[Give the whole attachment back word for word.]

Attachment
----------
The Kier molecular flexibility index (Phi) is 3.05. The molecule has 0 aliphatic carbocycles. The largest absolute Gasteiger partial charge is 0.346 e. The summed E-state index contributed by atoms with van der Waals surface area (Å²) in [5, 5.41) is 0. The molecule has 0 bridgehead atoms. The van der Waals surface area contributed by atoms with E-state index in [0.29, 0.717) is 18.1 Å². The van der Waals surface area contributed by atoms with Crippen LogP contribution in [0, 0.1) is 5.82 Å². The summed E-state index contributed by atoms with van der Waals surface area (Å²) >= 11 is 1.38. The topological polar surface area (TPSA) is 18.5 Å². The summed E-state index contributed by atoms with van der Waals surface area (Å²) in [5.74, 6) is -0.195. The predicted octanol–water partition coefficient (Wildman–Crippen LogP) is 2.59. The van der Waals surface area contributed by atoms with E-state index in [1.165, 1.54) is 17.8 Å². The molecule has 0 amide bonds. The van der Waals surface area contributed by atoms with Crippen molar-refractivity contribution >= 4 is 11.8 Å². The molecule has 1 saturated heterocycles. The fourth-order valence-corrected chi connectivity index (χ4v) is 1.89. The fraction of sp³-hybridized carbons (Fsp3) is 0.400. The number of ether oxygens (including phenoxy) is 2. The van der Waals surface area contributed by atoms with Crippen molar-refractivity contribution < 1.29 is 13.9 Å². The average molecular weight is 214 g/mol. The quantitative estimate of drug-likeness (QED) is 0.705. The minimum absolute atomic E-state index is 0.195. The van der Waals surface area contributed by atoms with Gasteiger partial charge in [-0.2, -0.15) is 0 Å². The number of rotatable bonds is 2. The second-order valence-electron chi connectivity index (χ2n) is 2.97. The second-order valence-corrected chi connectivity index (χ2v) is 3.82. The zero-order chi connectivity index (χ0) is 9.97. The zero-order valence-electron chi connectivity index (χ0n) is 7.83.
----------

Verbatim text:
The Kier molecular flexibility index (Phi) is 3.05. The molecule has 0 aliphatic carbocycles. The largest absolute Gasteiger partial charge is 0.346 e. The summed E-state index contributed by atoms with van der Waals surface area (Å²) in [5, 5.41) is 0. The molecule has 0 bridgehead atoms. The van der Waals surface area contributed by atoms with E-state index in [0.29, 0.717) is 18.1 Å². The van der Waals surface area contributed by atoms with Crippen LogP contribution in [0, 0.1) is 5.82 Å². The summed E-state index contributed by atoms with van der Waals surface area (Å²) >= 11 is 1.38. The topological polar surface area (TPSA) is 18.5 Å². The summed E-state index contributed by atoms with van der Waals surface area (Å²) in [5.74, 6) is -0.195. The predicted octanol–water partition coefficient (Wildman–Crippen LogP) is 2.59. The van der Waals surface area contributed by atoms with E-state index in [1.165, 1.54) is 17.8 Å². The molecule has 0 amide bonds. The van der Waals surface area contributed by atoms with Crippen molar-refractivity contribution >= 4 is 11.8 Å². The molecule has 1 saturated heterocycles. The fourth-order valence-corrected chi connectivity index (χ4v) is 1.89. The fraction of sp³-hybridized carbons (Fsp3) is 0.400. The number of ether oxygens (including phenoxy) is 2. The van der Waals surface area contributed by atoms with Crippen molar-refractivity contribution < 1.29 is 13.9 Å². The average molecular weight is 214 g/mol. The quantitative estimate of drug-likeness (QED) is 0.705. The minimum absolute atomic E-state index is 0.195. The van der Waals surface area contributed by atoms with Gasteiger partial charge in [-0.2, -0.15) is 0 Å². The number of rotatable bonds is 2. The second-order valence-electron chi connectivity index (χ2n) is 2.97. The second-order valence-corrected chi connectivity index (χ2v) is 3.82. The zero-order chi connectivity index (χ0) is 9.97. The zero-order valence-electron chi connectivity index (χ0n) is 7.83.